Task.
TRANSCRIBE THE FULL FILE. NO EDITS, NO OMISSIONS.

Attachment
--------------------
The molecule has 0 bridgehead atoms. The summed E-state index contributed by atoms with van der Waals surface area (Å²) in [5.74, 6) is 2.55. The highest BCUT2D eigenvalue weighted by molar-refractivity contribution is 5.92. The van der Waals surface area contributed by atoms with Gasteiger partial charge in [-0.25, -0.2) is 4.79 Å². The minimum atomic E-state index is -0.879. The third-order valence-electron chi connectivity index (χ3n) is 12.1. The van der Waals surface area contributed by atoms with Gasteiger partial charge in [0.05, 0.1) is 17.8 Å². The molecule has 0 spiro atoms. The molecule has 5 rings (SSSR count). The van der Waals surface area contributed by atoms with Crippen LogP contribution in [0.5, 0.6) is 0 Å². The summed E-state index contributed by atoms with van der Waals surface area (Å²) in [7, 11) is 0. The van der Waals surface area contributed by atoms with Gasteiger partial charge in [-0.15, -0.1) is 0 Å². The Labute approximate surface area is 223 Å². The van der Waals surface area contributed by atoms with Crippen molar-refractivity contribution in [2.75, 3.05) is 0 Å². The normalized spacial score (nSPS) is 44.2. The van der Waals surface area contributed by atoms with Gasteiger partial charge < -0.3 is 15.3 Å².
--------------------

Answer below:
The molecule has 0 bridgehead atoms. The summed E-state index contributed by atoms with van der Waals surface area (Å²) in [5.74, 6) is 2.55. The highest BCUT2D eigenvalue weighted by molar-refractivity contribution is 5.92. The van der Waals surface area contributed by atoms with Gasteiger partial charge in [-0.25, -0.2) is 4.79 Å². The minimum atomic E-state index is -0.879. The third-order valence-electron chi connectivity index (χ3n) is 12.1. The van der Waals surface area contributed by atoms with Gasteiger partial charge in [0.05, 0.1) is 17.8 Å². The molecule has 0 spiro atoms. The molecule has 5 rings (SSSR count). The van der Waals surface area contributed by atoms with Crippen LogP contribution in [0.5, 0.6) is 0 Å². The summed E-state index contributed by atoms with van der Waals surface area (Å²) in [7, 11) is 0. The van der Waals surface area contributed by atoms with Gasteiger partial charge in [-0.15, -0.1) is 0 Å². The Labute approximate surface area is 223 Å². The van der Waals surface area contributed by atoms with Crippen molar-refractivity contribution in [2.75, 3.05) is 0 Å². The normalized spacial score (nSPS) is 44.2. The van der Waals surface area contributed by atoms with Gasteiger partial charge < -0.3 is 15.3 Å².